I was fortunate to get a chance to spend some time with Amazon’s new robotic sidekick, Astro, over the past week.
Presumably named Astro because of Amazon’s fondness for the lovable dog on the 1960s cartoon series “The Jetsons,” it is now available on an invite-only basis for $1,000. However, the price will eventually climb to $1,450 when it becomes open to the public.
Seven days is a meager amount of time to assess a new piece of technology, but I think it’s sufficient to form some early opinions about this ambitious piece of hardware.
After spending a week with the product, I’ve concluded that it largely succeeds as a luxury item, particularly for those consumers with the disposable income to check out the latest bleeding-edge robotics technology, though the usage models are limited.
To be clear, that’s not a slam against Astro. Products like this pave the way for more compelling future solutions to ultimately get to market with broader mainstream appeal. Astro is a fascinating solution with significant potential. Still, it will not likely find a substantial audience given its premium price point and, most importantly, limited cases with what it can be used for.
What Is Amazon Astro?
If one didn’t know any better, they could mistake the new Amazon Astro with the Echo Show 10 smart display on oversized wheels. From a side view, it almost looks like a downsized non-passenger version of the iconic Segway personal transporter devices commonly seen in airports or shopping malls.
Astro has a motorized 10.1″ screen and a 5 MP camera that facilitates video chat and video/image capture. Two 55mm speakers embedded in the front provide surprisingly good audio with excellent bass. Astro has some heft to it, weighing 20.6 pounds and roughly the size of a footstool.
Like the popular Echo Show models, Astro is fully Alexa-compliant with the ability to stream TV show content, play music, answer questions about nearly any topic, and control any Alexa-based smart home devices.
Astro is equipped with several highly sensitive array-based microphones, and its listening skills are exceptional. This is noteworthy because array microphones are used traditionally for measuring and locating noise sources, an attribute critical for its home security monitoring capabilities.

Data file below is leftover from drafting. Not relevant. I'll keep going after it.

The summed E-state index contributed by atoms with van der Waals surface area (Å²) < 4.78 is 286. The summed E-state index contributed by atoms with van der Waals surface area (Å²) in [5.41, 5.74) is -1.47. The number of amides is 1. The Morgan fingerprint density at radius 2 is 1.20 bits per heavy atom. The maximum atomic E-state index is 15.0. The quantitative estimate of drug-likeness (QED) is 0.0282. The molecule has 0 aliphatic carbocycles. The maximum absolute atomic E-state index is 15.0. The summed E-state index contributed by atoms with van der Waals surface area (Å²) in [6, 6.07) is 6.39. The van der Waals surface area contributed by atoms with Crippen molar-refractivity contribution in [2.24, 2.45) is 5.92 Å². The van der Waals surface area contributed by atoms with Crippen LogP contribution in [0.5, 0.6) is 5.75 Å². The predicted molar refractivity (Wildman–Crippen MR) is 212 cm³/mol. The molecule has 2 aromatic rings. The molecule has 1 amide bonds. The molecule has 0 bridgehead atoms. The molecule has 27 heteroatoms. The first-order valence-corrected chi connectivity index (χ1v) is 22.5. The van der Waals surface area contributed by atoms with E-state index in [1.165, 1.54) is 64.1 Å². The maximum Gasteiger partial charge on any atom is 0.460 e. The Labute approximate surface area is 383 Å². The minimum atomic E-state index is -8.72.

However, what separates Astro from a stationary Echo Show is its ability to move and alter its viewing perspective. Astro has a periscope designed into it that rises from its pivoting head and provides additional 12 MP camera support.
The obvious usefulness of the cameras is that Astro can travel through your home when you’re out and about to capture video and images. The periscope also includes manual mute and volume buttons, though you’re unlikely to use them because it can respond to voice commands like any Alexa-class speaker.
One of the things the Amazon engineering team deserves kudos for is Astro’s navigation performance.
While the out-of-the-box setup process is startlingly easy, it takes about 30 minutes for Astro to conduct its initial run to learn all the rooms on your ground floor.
After the setup was completed, Astro could effortlessly travel to whatever room I designated via voice command. At no time did Astro bump into anything in its path, and it never ran into the beloved Miniature Pinscher who inhabits my home. Its large wheels also allow Astro to travel on both rugs and hardwood floors without any obvious difficulty.
Caramel never seemed to be threatened by Astro traveling through my home. (Image Credit: SmartTech Research)
Last month, Amazon announced that Astro would ultimately acquire pet monitoring capability and check your doors and windows to notify you if they’re not secure. Amazon also supplies several colleges with an Astro software development kit to create even more automated procedures.
Something to keep in mind: Astro exhibits quirky behavior, even when docked in its charging station and seemingly asleep. Although thankfully it didn’t do this late at night, Astro used two animated eyes and lively beeps, I assume, to ensure that you’re aware that it’s at your beck and call.
Some people might find this off-putting, but it’s clear that Amazon wants Astro to have a distinct personality that differentiates from its family of smart displays.
Does Astro Deliver Useful Tasks?
The $64,000 question that mainstream users want to be answered is about Astro’s usefulness. As mentioned above, the setup process was remarkably sleek with on-screen directions, and pairing it to my home network took just a few seconds.